Argyris added to the single and double loop learning theory (advocated in its rawest form by Ashby) with the inclusion of conventional beliefs about correct behaviour in institutionsand social groups. These governing beliefs can be clustered together in certain world views, and as a result into aspect of organisational learning, within Models, of which Argyris has identified two.

Model 1

  • "Achieve the purposes as the actor perceives them
  • Maximise winning and minimise losing
  • Minimise eliciting negative feelings
  • Be rational and minimise emotionality"

This produces adversarial and defensive action strategies, poor relationships and poor learning (1982, p.86)

Model 2

  • "Valid information
  • Free and informed choice
  • Internal commitment to the choice and constant monitoring of the implementation"

The action strategies are less defensive and more collaborative and are conducive to effective relationships and learning. (1982, p.102). These models, Argyris suggests, demonstrate how organisations enter the learning process and how successful they are at achieving organisational learning. Argyris found that most individuals and organisations will advocate the use of Model 2 values which will benefit the organisation and others.

In other words, it is their ideal aim. However, it is far more likely for individuals to actually occupy Model 1 cultures, due to the competitiveness and culture of independent work ethic that western society exists around. In addition, the Army shows a number of other features which adds to this. (Argyris, 1982)

  • Power is one.  When there are power differences between people, it is often tempting to "solve" problems (or at least dispose of them) by fiat rather than understanding.
  • Specialisation is another.  People pursue the goals of their own position or section or branch, and may thus lose sight of the overall goals.  This makes for competition rather than collaboration between person and person and between section and section. Competition in itself is based only around promotion as there is no room for ‘money making incentives’.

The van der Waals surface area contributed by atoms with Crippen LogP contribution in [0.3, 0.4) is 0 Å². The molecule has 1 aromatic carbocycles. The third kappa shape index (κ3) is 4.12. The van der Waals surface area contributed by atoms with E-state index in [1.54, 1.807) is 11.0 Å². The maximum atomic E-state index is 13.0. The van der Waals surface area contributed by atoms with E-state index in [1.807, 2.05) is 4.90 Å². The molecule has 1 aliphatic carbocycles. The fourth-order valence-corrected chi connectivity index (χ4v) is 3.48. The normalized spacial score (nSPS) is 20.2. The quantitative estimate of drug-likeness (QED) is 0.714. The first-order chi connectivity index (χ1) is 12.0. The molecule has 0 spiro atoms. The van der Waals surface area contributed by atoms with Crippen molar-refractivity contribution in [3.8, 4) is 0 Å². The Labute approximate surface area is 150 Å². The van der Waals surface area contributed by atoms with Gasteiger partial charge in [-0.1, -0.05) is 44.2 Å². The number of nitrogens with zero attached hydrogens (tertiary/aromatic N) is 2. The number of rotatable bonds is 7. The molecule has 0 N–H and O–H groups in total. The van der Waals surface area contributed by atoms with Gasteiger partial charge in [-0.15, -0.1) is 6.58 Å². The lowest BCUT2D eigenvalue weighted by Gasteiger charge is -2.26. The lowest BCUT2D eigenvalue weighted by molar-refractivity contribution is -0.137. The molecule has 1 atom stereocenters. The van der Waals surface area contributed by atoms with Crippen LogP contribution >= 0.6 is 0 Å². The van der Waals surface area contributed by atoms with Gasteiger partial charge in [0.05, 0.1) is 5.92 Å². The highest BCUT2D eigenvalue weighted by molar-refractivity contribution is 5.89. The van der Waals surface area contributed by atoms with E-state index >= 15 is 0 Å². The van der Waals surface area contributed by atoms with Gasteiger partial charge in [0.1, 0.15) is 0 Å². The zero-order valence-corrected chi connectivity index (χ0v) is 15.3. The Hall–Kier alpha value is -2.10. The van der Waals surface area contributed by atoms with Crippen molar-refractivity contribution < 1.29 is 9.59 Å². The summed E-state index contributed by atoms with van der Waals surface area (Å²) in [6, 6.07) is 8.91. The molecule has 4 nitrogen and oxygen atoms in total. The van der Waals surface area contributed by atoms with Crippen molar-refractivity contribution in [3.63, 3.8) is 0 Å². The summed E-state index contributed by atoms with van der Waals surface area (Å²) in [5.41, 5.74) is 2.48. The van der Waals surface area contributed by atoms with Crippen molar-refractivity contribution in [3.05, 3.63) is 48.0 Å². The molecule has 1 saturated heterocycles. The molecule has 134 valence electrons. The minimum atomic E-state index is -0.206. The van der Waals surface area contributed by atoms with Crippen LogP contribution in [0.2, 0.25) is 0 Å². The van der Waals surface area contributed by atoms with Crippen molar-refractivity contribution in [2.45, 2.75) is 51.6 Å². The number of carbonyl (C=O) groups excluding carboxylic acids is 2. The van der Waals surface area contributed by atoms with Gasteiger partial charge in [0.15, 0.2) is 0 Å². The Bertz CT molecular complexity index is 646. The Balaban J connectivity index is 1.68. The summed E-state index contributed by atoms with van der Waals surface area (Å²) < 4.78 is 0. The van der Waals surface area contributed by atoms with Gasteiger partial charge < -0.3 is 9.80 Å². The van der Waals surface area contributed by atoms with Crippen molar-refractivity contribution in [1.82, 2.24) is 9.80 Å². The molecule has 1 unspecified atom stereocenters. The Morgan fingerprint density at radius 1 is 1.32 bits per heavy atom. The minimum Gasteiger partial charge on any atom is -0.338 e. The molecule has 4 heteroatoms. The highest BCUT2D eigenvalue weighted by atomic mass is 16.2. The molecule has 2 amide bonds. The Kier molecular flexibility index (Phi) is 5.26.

• Designing organisations around jobs rather than around people is a third.  People are expected to leave at home the more individual aspects of them, including their thoughts and feelings.  A false rationality results. (Argyris, 1982)

Overall, Argyris and Schön’s theories on organisation learning are able to take aspects of both approaches discussed in the opening paragraphs. It is important to recognise that ‘each member of an organization constructs his or her own representation or image of the theory-in-use of the whole’ (Schön, 1978).

This statement shares many hallmarks of both the humanist approach, with Maslow’s perspective included demonstrating how the individual perspective and needs affect the organisation. The behaviourist, with the affect of the organisation guiding the individual is also shown. With encouragement towards the Model 2 culture then organisational effectiveness will push for greater organisational learning.

ii.Communities of practice. This theory explains that all communities and ones of practice, in which all individuals are members of. Wegner and Lave created a model of situated learning which suggested learning involved engagement within a 'community of practice'.  The Army is too a community and within it are methods of practice, varying from culture, humour, training and education. As Wenger explains, “These practices are thus the property of a kind of community created over time by the sustained pursuit of a shared enterprise. It makes sense, therefore to call these kinds of communities, ‘communities of practice’ (Wenger, 1998). According to Wenger (1998), a community of practice defines itself along three dimensions: